By on 04 Sep 2014
After the heavy rains the night before, she stood carrying a baby wrapped in a pink shawl in her arms. She stood silently, surrounded by the bustle of her neighbours cleaning up. Camera in hand, I waded over to her, a trudging walk in thigh-high sludgy water. Lire cet article en français.
“I’ve been standing holding my baby all night”, she told me, I had nowhere to put my baby down due the height of the flood waters”.
As I made my way back to the main waterway, a man carrying a 100kg sack of grain on his back sank into the sucking clay mud. He struggled upright, never once letting go of the grain, assisted to his feet by another man.
A tussle broke, younger boy’s wheelbarrow drew blood from an older boy’s ankle. Tempers frayed, too little sleep in the site, weary people starting to rebuild again in the aftermath of the storm’s lashing.
Maybe it was just another day in hell for the people seeking protection in Bentiu? They came to live in this swamp in the terrifying days after 15 December 2013 when political unease turned violent in Juba and spread quickly throughout the ten states of South Sudan.
When the people of Bentiu ran to the gates of the United Nations compound and the gates were opened, no one could have imagined how unwelcoming this marshy land could be. But forced to choose between nearly certain violent death or life behind the protective barbed wire, many chose to try and survive. Some days are worse than others, even here.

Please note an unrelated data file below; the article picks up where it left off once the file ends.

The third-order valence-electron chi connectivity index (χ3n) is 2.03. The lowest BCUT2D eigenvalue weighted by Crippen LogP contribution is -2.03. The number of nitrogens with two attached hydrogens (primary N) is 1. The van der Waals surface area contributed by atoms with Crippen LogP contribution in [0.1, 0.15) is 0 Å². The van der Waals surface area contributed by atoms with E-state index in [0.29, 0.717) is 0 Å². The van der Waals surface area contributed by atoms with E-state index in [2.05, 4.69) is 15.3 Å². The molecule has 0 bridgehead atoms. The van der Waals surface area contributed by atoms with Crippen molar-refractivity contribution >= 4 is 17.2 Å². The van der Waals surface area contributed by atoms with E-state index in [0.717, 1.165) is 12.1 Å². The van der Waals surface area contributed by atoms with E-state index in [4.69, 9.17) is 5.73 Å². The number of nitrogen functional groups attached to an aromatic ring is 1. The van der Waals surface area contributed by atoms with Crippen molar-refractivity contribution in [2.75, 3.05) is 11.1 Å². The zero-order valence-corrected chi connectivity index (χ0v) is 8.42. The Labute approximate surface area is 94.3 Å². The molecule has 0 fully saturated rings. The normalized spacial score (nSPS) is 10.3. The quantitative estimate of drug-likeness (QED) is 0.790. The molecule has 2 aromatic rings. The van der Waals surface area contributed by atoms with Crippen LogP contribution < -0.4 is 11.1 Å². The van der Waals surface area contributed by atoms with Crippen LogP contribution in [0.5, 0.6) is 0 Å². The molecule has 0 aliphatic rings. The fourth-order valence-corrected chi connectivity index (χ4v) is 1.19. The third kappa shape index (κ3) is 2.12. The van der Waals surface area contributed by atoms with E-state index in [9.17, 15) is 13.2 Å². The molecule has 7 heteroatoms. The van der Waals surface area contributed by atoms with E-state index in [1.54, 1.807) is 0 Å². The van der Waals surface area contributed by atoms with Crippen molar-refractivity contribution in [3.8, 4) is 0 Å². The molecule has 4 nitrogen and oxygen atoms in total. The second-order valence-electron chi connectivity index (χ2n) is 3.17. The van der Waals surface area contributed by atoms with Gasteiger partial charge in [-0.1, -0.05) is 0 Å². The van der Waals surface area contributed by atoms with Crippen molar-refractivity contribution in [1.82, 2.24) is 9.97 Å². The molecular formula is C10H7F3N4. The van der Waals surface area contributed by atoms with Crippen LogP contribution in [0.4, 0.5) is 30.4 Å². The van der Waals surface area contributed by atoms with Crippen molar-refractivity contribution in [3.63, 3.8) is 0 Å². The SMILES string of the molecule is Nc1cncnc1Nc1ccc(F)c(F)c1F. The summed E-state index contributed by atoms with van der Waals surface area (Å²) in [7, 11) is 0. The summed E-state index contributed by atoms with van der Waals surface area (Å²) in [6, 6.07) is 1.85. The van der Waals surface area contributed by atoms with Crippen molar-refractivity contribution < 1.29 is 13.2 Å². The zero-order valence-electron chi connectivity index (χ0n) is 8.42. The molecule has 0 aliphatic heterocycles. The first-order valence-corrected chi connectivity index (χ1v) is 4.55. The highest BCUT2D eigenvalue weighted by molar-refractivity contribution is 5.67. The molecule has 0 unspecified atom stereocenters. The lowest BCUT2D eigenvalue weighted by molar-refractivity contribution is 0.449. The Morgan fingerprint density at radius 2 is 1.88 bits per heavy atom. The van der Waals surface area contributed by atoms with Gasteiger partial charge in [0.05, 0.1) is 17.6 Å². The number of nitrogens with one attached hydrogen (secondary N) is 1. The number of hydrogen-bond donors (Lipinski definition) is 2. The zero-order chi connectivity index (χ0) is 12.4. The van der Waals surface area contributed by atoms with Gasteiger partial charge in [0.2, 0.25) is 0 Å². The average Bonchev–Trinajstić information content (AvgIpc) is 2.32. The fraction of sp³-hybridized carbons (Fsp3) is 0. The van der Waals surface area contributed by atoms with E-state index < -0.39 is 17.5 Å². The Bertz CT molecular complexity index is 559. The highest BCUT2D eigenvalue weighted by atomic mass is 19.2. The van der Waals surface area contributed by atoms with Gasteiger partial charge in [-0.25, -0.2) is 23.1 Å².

A section of the Protection of Civilians site that was only very muddy the day before, was now knee-high in water. Dirty, unhygienic water just a touch better than sewage came with the rainy season.
All around, I saw people refashioning mud dam walls against the waters, scooping water to the other side with, at best, a bucket, and at worst, a soup sized dinner plate. Children and adults working together, each household rebuilding a place of safety, at least until the next rains of the season came.
One of the women’s associations in Bentiu site spoke of more difficult choices the women had to make: risk rape and death outside the camp to fetch firewood; or watch their children starve as they had no way of cooking the food their rations card allowed them.
Two days after leaving Bentiu, a UN helicopter crashed, presumably shot down. My heart sank. How long it would be until the life-saving helicopter flights were functioning again? The people at the site are dependent on supplies flown in from the outside.
Towards the end of that day in the site, I went back to find the mother carrying the baby in the pink shawl. She had left to look for drier land to build her shelter. I knew her chances weren’t good. The luscious looking green grass outside of the UNMISS (United Nations Mission in South Sudan) compound was actually wet with water up to chest level, at times. More swampland.
People live here because they fear what life outside the site would bring them, even if it means standing up through the night.
Christine Nesbitt is UNICEF’s Senior Photography Editor. She was in Bentiu, South Sudan, from 20-24 August 2014.
To see more images from UNICEF visit UNICEF Photography.